Table of Contents
Journal of Mycology
Volume 2016 (2016), Article ID 7648219, 14 pages
http://dx.doi.org/10.1155/2016/7648219
Review Article

Coleopteran and Lepidopteran Hosts of the Entomopathogenic Genus Cordyceps sensu lato

1Institute for Bio-Medical Convergence, International St. Mary’s Hospital and College of Medicine, Catholic Kwandong University, Incheon 404-834, Republic of Korea
2Environmental Science, Ishikawa Prefectural University, 1-308 Suematsu, Nonoichi, Ishikawa 921-8836, Japan
3Mushroom Research Division, National Institute of Horticultural and Herbal Science, Rural Development Administration, Eumseong 369-873, Republic of Korea
4Forest Biodiversity Division, Korea National Arboretum, Pocheon 487-820, Republic of Korea
5College of Pharmacy, Chung-Ang University, Seoul 156-756, Republic of Korea

Received 13 December 2015; Accepted 19 January 2016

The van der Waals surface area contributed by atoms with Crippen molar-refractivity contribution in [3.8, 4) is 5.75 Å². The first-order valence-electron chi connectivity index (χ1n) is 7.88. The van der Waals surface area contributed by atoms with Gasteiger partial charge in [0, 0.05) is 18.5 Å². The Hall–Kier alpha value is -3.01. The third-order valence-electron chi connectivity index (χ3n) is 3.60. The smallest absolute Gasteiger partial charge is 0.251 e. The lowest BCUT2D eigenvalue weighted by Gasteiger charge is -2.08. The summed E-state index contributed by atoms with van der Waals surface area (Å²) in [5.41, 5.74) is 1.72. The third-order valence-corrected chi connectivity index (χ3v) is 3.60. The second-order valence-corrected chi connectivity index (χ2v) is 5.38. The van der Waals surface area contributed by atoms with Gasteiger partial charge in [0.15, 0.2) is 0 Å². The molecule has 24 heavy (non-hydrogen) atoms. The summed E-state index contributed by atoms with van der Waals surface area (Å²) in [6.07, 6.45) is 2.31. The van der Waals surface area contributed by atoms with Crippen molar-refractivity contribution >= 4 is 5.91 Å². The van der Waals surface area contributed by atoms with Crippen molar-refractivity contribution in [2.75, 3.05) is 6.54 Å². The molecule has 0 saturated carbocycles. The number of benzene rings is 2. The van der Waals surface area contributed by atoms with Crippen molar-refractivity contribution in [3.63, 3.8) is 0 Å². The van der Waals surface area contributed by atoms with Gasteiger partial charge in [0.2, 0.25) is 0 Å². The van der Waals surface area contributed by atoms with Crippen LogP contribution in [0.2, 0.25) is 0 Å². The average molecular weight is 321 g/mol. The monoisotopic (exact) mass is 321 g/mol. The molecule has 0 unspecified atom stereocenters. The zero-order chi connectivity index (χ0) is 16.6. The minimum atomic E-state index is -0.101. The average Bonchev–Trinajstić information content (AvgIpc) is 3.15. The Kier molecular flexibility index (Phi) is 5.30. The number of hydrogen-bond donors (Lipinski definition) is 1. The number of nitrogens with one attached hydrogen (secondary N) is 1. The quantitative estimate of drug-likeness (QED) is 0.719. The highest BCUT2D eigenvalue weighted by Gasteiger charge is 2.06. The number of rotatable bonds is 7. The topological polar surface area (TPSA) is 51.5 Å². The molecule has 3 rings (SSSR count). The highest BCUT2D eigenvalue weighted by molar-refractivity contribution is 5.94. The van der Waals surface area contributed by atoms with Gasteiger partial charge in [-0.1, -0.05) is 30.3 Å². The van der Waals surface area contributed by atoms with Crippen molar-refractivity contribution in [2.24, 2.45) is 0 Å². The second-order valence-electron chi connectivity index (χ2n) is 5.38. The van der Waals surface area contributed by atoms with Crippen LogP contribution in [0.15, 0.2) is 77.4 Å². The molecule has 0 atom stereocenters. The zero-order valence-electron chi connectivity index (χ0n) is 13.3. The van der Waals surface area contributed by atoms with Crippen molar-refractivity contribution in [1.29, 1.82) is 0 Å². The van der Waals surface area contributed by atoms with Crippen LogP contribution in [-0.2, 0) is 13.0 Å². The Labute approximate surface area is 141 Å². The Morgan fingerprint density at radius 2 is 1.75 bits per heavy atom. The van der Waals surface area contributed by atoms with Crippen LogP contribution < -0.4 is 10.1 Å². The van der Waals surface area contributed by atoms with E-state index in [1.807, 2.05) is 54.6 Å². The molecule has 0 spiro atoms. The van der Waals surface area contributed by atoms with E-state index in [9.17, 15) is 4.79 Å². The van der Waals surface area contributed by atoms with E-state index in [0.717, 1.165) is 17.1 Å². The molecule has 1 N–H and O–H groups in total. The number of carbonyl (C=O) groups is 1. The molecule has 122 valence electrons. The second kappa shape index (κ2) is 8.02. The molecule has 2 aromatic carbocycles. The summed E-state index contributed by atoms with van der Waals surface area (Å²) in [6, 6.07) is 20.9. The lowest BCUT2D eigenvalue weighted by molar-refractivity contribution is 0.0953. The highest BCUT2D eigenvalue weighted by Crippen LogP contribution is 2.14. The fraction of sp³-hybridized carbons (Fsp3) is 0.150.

Academic Editor: Dagmar Triebel

Copyright © 2016 Bhushan Shrestha et al. This is an open access article distributed under the Creative Commons Attribution License, which permits unrestricted use, distribution, and reproduction in any medium, provided the original work is properly cited.

Abstract

Entomophthoralean and ascomycetous fungi are the two major groups known to parasitize arthropods in almost every terrestrial habitat of the earth. Within Ascomycota, Cordyceps sensu lato is a large genus with more than 400 spp. described on numerous orders of Arthropoda. Among the hosts of Cordyceps, Coleoptera and Lepidoptera are the two major orders. Out of the estimated 200 Cordyceps spp. recorded on coleopteran and lepidopteran hosts, we have documented 92 spp. based on the available information of their host species. Among coleopteran hosts, Scarabaeidae and Elateridae are the two major families. Similarly, among lepidopterans, Hepialidae is the largest host family. Cordyceps militaris shows the widest host range, extending to 2 orders, 13 families, and 32 spp. We hope such accumulative work will be useful as a quick reference for interested biologists, forest ecologists, biocontrol researchers, and fungal and insect taxonomists to apprehend host range and host specificities of Cordyceps fungi.